10. 10. Edge Detection SummaryRobert CollinsCSE486 1D 2D y step edge F(x) I(x) I(x,y) x x 2nd deriv 1st deriv dI(x) |∇I(x,y)| =(Ix 2(x,y) + Iy2(x,y))1/2 > Th > Th dx tan θ = Ix(x,y)/ Iy(x,y) d2I(x) =0 ∇2I(x,y) =Ix x (x,y) + Iyy (x,y)=0 dx2 Laplacian
11. 11. Robert CollinsCSE486 Finite Difference Laplacian Laplacian filter ∇2I(x,y)
12. 12. Robert CollinsCSE486 Example: Laplacian I(x,y) Ixx + Iyy
13. 13. Robert CollinsCSE486 Example: Laplacian Ixx Iyy Ixx+Iyy ∇2I(x,y)
14. 14. Robert CollinsCSE486 Notes about the Laplacian: • ∇2I(x,y) is a SCALAR – ↑ Can be found using a SINGLE mask – ↓ Orientation information is lost • ∇2I(x,y) is the sum of SECOND-order derivatives – But taking derivatives increases noise – Very noise sensitive! • It is always combined with a smoothing operation: I(x,y) O(x,y) Smooth LaplacianO.Camps, PSU
15. 15. Robert CollinsCSE486 LoG Filter • First smooth (Gaussian filter), • Then, find zero-crossings (Laplacian filter): – O(x,y) = ∇2(I(x,y) * G(x,y)) Laplacian of Laplacian of Gaussian (LoG) Gaussian-filtered image -filtered image Do you see the distinction?O.Camps, PSU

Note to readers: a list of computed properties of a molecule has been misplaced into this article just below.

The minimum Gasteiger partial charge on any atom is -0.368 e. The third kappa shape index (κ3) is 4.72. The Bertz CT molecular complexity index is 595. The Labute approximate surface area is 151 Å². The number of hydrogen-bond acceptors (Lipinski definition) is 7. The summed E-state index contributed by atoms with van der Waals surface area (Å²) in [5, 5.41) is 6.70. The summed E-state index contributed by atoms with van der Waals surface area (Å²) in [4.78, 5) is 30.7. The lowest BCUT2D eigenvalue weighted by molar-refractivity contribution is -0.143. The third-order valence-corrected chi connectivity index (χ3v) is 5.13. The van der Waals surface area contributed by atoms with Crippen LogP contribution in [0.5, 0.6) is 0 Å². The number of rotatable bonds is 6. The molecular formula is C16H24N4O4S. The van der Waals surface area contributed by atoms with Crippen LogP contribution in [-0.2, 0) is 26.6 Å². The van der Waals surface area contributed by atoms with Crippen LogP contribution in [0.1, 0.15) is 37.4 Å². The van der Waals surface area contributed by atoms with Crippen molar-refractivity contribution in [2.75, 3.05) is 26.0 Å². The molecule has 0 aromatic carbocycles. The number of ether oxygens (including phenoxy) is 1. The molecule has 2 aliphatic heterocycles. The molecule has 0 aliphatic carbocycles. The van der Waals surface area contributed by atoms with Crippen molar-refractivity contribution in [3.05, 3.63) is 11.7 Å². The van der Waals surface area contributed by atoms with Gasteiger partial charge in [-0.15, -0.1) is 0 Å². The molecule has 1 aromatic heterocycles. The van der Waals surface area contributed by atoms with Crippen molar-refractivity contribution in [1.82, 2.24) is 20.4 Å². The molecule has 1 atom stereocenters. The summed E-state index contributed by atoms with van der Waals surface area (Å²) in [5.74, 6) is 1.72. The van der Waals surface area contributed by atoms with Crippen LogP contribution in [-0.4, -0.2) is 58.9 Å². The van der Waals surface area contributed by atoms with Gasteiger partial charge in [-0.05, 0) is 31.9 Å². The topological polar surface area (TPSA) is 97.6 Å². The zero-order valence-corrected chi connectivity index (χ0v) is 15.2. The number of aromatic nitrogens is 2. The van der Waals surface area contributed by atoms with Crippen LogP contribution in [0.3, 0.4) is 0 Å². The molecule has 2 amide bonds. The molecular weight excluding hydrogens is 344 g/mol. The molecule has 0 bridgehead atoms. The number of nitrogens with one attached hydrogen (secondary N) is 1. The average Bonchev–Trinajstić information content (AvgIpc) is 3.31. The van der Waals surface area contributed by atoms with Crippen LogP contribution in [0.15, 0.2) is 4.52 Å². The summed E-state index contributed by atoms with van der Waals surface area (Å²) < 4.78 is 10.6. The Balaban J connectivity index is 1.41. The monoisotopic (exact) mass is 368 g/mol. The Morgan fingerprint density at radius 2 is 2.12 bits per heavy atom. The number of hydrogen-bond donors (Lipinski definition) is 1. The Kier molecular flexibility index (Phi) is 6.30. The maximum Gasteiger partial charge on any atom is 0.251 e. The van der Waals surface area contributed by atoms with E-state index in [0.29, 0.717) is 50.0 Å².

16. 16. Robert CollinsCSE486 1D Gaussian and Derivatives x2 − 2σ 2 g ( x) = e x2 x2 1 − 2 x − 2 g ( x) = − 2 2 xe 2σ =− 2 e 2σ 2σ σ 2 x2 x 1 − 2σ 2 g ( x ) = ( 4 − 2 )e σ3 σO.Camps, PSU
17. 17. Robert CollinsCSE486 Second Derivative of a Gaussian 2 x2 x 1 − 2 g ( x ) = ( 4 − 2 )e 3 2σ σ σ 2D analog LoG “Mexican Hat”O.Camps, PSU
18. 18. Robert CollinsCSE486 Effect of LoG Operator Original LoG-filtered Band-Pass Filter (suppresses both high and low frequencies) Why? Easier to explain in a moment.
19. 19. Robert CollinsCSE486 Zero-Crossings as an Edge Detector Raw zero-crossings (no contrast thresholding) LoG sigma = 2, zero-crossing
20. 20. Robert CollinsCSE486 Zero-Crossings as an Edge Detector Raw zero-crossings (no contrast thresholding) LoG sigma = 4, zero-crossing